Finally, an expert rheumatologist in the field of SpA evaluated independently the clinical and laboratory findings of the patients and divided the patients into the two groups: SpA and none SPA. No SpA patients were diagnosed with different pathologies: osteoarthritis, postural syndrome, rheumatoid arthritis and fibromyalgia SpA. Using the expert opinion as gold standard for diagnosis of SpA, the operation (sensitivity and specificity) of the EGSS and ASAS criteria were established. In addition, the degree of agreement between the ESSG and the ASAS classification criteria with clinical diagnosis, was calculated using the kappa index.


Data analysis was performed using Stata 10.0. Measures of central tendency and dispersion for the continuous variables were used for data presentation. Frequency and percentage values were used for the categorical variables. The Student's t-test and the Kruskal–Wallis test were used to compare the continuous variables. For the nominal variables, the chi-squared test was used, and Fisher's exact test was used if necessary. In this study, p<0.05 was considered statistically significant, and 95% confidence intervals (CIs) were calculated.

Ethics approval

The study followed the norms established by the Helsinki Declaration, The Guidelines for Good Clinical Practice, and the Resolution 8430 (1993) of the Colombian Ministry for Social Protection. Moreover, was reviewed and approved by the Ethics Committees of the University of La Sabana and the Central Military Hospital. Each patient signed an informed consent form, and confidentiality was strictly maintained.


A total of 133 patients were included, 81 patients with SpA and 52 none SpA. Of SpA patients, 33 (40.7%) had AS, 32 (39.5%) uSpA and 16 (19.8%) ReA. 55 (67.9%) were males, with a ratio male/female of 2:1. The more frequent clinical manifestations were IBP, and enthesopathy. In none SpA patients, 24 had postural syndrome, 14 fibromyalgia, 12 osteoarthritis and two rheumatoid arthritis.

There was no significant difference between the two groups of patients in age at the onset of symptoms, disease duration, age at the time of evaluation and indices of function and activity of disease. HLA-B27 was present in 42% of the patients with SpA (57.6% in AS, 18.8% in uSpA and 56.3% in ReA) and only in 3.8% of the patients with other diseases (p<0.001). In terms of clinical characteristics, there were significant differences in all variables. Arthritis and uveitis were more common in SpA patients and were associated with HLA-B27 allele. Blood markers of inflammation were more elevated in patients with SpA than in controls (p=0.005). IBP, enthesopathy, blood and radiological evidence of sacroiliitis, were the variables with more significance in SpA (Table 1).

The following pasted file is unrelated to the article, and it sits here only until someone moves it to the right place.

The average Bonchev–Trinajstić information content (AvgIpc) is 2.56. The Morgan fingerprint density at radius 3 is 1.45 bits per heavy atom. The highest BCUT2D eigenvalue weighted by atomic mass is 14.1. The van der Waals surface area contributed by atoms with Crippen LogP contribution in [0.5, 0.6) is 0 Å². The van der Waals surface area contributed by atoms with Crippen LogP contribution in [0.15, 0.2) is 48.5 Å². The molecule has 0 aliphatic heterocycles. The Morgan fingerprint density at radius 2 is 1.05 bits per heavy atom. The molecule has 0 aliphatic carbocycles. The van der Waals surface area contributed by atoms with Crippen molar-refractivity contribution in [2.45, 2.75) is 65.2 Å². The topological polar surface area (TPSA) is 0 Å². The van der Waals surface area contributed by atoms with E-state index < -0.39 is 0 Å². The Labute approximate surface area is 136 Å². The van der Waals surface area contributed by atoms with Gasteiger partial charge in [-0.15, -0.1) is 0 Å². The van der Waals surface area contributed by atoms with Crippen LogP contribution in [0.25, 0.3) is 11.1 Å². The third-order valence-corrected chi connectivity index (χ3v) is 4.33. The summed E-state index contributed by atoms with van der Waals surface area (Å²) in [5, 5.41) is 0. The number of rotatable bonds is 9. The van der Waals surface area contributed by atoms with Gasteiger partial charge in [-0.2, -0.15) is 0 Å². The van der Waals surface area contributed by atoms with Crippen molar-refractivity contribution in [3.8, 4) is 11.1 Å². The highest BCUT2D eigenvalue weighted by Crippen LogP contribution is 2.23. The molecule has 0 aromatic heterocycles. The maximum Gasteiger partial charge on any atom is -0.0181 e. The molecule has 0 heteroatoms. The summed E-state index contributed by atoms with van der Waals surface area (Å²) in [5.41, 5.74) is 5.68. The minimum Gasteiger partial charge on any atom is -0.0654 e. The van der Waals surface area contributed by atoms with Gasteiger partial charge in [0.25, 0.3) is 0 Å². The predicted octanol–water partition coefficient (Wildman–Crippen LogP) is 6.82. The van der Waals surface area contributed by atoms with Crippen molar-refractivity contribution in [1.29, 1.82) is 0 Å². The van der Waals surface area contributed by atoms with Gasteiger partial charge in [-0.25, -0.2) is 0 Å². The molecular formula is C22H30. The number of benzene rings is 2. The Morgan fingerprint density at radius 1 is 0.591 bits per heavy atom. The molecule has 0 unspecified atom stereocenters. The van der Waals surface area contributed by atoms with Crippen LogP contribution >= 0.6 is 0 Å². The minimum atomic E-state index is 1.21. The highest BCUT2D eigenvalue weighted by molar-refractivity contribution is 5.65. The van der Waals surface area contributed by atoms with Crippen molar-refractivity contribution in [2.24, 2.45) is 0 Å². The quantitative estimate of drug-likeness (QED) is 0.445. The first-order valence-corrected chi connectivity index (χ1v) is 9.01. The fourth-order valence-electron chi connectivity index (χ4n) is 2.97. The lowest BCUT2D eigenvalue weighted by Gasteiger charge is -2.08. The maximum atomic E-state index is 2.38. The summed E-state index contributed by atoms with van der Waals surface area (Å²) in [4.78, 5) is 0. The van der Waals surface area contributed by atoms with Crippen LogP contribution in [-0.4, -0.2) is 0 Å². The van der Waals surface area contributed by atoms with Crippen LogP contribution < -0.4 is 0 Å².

Table 1.

Clinical characteristics of the evaluated patients.

  All patients (n=133)  SpA (n=81)  Non SpA (n=52)  p 
Age in years, mean (SD)  33.7 (10.3)  33.6 (11.2)  33.9 (8.7)   
Age in years at the onset of symptoms, mean (SD)  27.6 (8.1)  26.6 (7.6)  29.2 (8.7)  0.070 
Males    24.6 (6.2)     
Females    31.1 (8.6)     
Disease duration (y), mean±SD  5.8 (7.0)  6.5±8.3  4.7±4.3   
Male gender, %  66.9  67.9  65.4   
HLA-B27, %  27.1  42  3.8  0.001 
Family history of SpA, %  3.0  4.9  0.0   
ESR, mm/h (SD)  12.9 (11.3)  15.5 (12.1)  9.5 (9.1)  0.005 
C-reactive protein, g/dl, mean±SD  1.2±3.0  1.8±3.7  0.4±1.2  0.023 
**BASDAI  5.5±2.0  6.1±2.0  4.6±1.8  0.001 
***BASFI  5.0±2.3  5.6±2.2  4.1±2.2  0.001 
General patient*VAS  6.1±2.3  6.4±2.3  5.8±2.2  0.110 
General physician*VAS  3.8±2.3  5.1±2.0  1.8±0.9  0.001 
Sacroiliitis evidenced by radiography (%)  44 (33.1)  36 (44.4)  8 (15.4)  0.001 
Active inflammation in sacroiliac joints (MRI)%  12 (21.3)  27 (33.3)  6 (11.5)  0.009 
Sacroiliitis by X-ray or MRI  63 (47.4)  51 (63)  12 (23.1)   

VAS=Visual Analog Scale.


Bath Ankylosing Spondylitis Disease Activity Index.


Bath Ankylosing Spondylitis Functional Index; MRI: Magnetic Resonance Image, ESR: Erythrocyte sedimentation rate

X-ray and MRI results

In the patients with SpA, the pelvic X-ray showed evidence of sacroiliitis in 44%, compared with 43% with MRI. Sacroiliitis in the X-ray was strongly correlated with SpA 44.4% vs 15.4% (p=0.001) and was present in 33 (100%) of the patients with AS, 2 patients with uSpA (6.25%) and 1 patient with ReA (6.25%) and 8 (15.4%) non-SpA patients. The MRI was positive in (35/81) 43.2% of the SpA patients and (6/52) 11.5% of non-SpA patients (p=0.000). MRI provided evidence of pre-radiographic sacroiliitis in 10 of the 30 patients with uSpA (33.3%) and 5 of the 15 patients with ReA (33.3%). Furthermore, the MRI showed pre-radiographic sacroiliitis in 6 patients in the control group, of whom only 1 patient had similar radiographical findings (Table 1).